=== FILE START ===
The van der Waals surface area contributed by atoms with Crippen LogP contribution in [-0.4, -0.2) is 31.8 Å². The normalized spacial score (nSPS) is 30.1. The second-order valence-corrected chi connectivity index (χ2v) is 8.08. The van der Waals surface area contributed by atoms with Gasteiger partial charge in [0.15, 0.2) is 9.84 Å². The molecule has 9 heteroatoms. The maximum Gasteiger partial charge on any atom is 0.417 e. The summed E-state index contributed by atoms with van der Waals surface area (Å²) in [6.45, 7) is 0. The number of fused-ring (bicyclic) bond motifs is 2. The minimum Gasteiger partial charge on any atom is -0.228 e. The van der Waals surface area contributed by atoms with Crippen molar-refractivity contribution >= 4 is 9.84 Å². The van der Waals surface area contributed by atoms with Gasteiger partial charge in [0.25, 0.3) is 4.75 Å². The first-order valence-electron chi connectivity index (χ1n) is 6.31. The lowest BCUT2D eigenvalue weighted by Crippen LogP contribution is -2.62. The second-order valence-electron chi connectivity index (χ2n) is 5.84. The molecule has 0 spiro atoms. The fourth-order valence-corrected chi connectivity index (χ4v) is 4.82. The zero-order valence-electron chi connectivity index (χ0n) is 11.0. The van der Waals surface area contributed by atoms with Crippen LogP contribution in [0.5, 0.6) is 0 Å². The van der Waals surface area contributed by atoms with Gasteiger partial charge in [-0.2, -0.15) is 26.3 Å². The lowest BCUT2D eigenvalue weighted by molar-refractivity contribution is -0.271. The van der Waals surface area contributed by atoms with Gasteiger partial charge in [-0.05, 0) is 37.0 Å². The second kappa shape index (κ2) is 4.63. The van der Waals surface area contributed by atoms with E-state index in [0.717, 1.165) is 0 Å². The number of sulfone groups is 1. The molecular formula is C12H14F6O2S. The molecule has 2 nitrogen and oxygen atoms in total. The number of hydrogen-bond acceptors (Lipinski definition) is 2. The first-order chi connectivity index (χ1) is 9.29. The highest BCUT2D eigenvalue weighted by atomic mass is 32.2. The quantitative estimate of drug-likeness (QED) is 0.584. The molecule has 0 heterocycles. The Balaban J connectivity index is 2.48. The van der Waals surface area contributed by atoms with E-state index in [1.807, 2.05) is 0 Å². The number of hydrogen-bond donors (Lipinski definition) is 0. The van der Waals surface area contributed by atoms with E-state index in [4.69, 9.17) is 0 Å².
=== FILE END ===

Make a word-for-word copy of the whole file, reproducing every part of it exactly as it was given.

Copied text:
The van der Waals surface area contributed by atoms with Crippen LogP contribution in [-0.4, -0.2) is 31.8 Å². The normalized spacial score (nSPS) is 30.1. The second-order valence-corrected chi connectivity index (χ2v) is 8.08. The van der Waals surface area contributed by atoms with Gasteiger partial charge in [0.15, 0.2) is 9.84 Å². The molecule has 9 heteroatoms. The maximum Gasteiger partial charge on any atom is 0.417 e. The summed E-state index contributed by atoms with van der Waals surface area (Å²) in [6.45, 7) is 0. The number of fused-ring (bicyclic) bond motifs is 2. The minimum Gasteiger partial charge on any atom is -0.228 e. The van der Waals surface area contributed by atoms with Crippen molar-refractivity contribution >= 4 is 9.84 Å². The van der Waals surface area contributed by atoms with Gasteiger partial charge in [0.25, 0.3) is 4.75 Å². The first-order valence-electron chi connectivity index (χ1n) is 6.31. The lowest BCUT2D eigenvalue weighted by Crippen LogP contribution is -2.62. The second-order valence-electron chi connectivity index (χ2n) is 5.84. The molecule has 0 spiro atoms. The fourth-order valence-corrected chi connectivity index (χ4v) is 4.82. The zero-order valence-electron chi connectivity index (χ0n) is 11.0. The van der Waals surface area contributed by atoms with Crippen LogP contribution in [0.5, 0.6) is 0 Å². The van der Waals surface area contributed by atoms with Gasteiger partial charge in [-0.2, -0.15) is 26.3 Å². The lowest BCUT2D eigenvalue weighted by molar-refractivity contribution is -0.271. The van der Waals surface area contributed by atoms with Gasteiger partial charge in [-0.05, 0) is 37.0 Å². The second kappa shape index (κ2) is 4.63. The van der Waals surface area contributed by atoms with E-state index in [0.717, 1.165) is 0 Å². The number of sulfone groups is 1. The molecular formula is C12H14F6O2S. The molecule has 2 nitrogen and oxygen atoms in total. The number of hydrogen-bond acceptors (Lipinski definition) is 2. The first-order chi connectivity index (χ1) is 9.29. The highest BCUT2D eigenvalue weighted by atomic mass is 32.2. The quantitative estimate of drug-likeness (QED) is 0.584. The molecule has 0 heterocycles. The Balaban J connectivity index is 2.48. The van der Waals surface area contributed by atoms with E-state index in [1.807, 2.05) is 0 Å². The number of hydrogen-bond donors (Lipinski definition) is 0. The van der Waals surface area contributed by atoms with E-state index in [4.69, 9.17) is 0 Å².